Friday, 23 November 2012

Chinese doctors show "outdated" anti-epilepsy drug may still be the best

Phenobarbital was an effective anti-epileptic drug when used in rural China

by Michael Woodhead
Phenobarbital  should not be dismissed as an out-of-date drug for epilepsy because  it is still highly effective and well tolerated, Chinese researchers have shown.
Researchers from the Beijing Neurosurgical Institute analysed the effects of phenobarbital in a trial that involved almost 2500 people with epilepsy in rural China.
They found that 25% became seizure-free for at least one year while taking phenobarbital, 88% of whom did so at daily doses of 120mg or below. At a follow-up assessment, almost 40% of patients had been seizure free for at least the previous year. People with persistent seizures had significantly longer duration of epilepsy and higher number of seizures in the 12 months before treatment. People who were taking anti-epileptic treatment irregularly before the trial were less likely to become seizure-free. Overall, half the patients continued taking phenobarbital. The most common reasons for stopping phenobarbital were freedom from seizures or substantial seizure reduction and being unable to afford the drug. About 23% of patients reported adverse events, which led to withdrawal of phenobarbital in less than 1%. The most common adverse effects were malaise/somnolence (7%), dizziness (3%), and lethargy (2.6%).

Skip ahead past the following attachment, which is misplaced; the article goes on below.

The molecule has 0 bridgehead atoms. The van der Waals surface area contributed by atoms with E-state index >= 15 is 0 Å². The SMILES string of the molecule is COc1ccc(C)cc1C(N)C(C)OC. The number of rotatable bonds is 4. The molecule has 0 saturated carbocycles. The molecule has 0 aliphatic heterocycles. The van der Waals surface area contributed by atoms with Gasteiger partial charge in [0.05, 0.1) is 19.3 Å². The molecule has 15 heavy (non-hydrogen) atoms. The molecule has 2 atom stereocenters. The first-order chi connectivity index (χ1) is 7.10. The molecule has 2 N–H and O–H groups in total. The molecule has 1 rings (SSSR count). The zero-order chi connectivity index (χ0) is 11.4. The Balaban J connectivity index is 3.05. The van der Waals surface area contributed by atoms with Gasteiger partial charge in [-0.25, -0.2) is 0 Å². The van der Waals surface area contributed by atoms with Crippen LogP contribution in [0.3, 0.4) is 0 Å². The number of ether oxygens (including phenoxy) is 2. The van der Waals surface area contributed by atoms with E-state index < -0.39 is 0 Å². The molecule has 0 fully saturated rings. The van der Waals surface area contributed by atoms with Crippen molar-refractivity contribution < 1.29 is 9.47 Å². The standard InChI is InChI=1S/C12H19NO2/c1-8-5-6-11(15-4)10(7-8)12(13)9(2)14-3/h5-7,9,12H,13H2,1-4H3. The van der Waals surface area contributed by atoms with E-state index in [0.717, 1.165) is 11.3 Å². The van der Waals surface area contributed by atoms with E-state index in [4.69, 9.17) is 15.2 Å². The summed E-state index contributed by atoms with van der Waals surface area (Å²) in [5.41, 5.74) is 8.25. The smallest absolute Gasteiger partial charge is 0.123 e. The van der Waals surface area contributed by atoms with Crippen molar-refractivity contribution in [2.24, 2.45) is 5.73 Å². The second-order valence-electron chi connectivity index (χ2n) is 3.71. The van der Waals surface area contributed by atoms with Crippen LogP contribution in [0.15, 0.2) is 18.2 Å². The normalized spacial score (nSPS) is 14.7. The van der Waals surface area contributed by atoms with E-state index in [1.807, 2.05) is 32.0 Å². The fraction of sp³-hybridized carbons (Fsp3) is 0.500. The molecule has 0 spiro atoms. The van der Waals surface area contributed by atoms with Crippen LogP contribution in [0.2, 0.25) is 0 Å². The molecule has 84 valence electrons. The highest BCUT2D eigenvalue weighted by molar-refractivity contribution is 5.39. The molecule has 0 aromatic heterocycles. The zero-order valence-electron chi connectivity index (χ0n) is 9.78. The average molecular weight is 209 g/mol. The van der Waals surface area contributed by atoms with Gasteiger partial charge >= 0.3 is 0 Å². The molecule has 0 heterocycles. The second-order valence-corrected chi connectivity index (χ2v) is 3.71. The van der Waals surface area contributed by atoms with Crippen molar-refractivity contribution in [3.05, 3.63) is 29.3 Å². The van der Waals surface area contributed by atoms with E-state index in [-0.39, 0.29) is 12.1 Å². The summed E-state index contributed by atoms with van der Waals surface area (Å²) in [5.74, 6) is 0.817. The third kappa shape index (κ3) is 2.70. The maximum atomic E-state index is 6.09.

The researchers conclude that there are still long-term benefits of regular treatment with phenobarbital for convulsive epilepsy in rural China.
"One hundred years after the discovery of its antiepileptic effect, phenobarbital is still playing an important role in the management of epilepsy," they say.
"Despite the subsequent availability of more than 20 drugs for the treatment of epilepsy, phenobarbital, introduced in 1912, remains the most widely prescribed AED worldwide. Its propensity for cognitive and behavioral adverse effects are of concern, but it has many potential advantages including reliability of supply, affordable cost, broad spectrum of action, and ease of use
They say their findings "have relevance for the implementation of similar intervention programs in other resource-poor settings where the great majority of people with epilepsy live. O
Read more: Epilepsia

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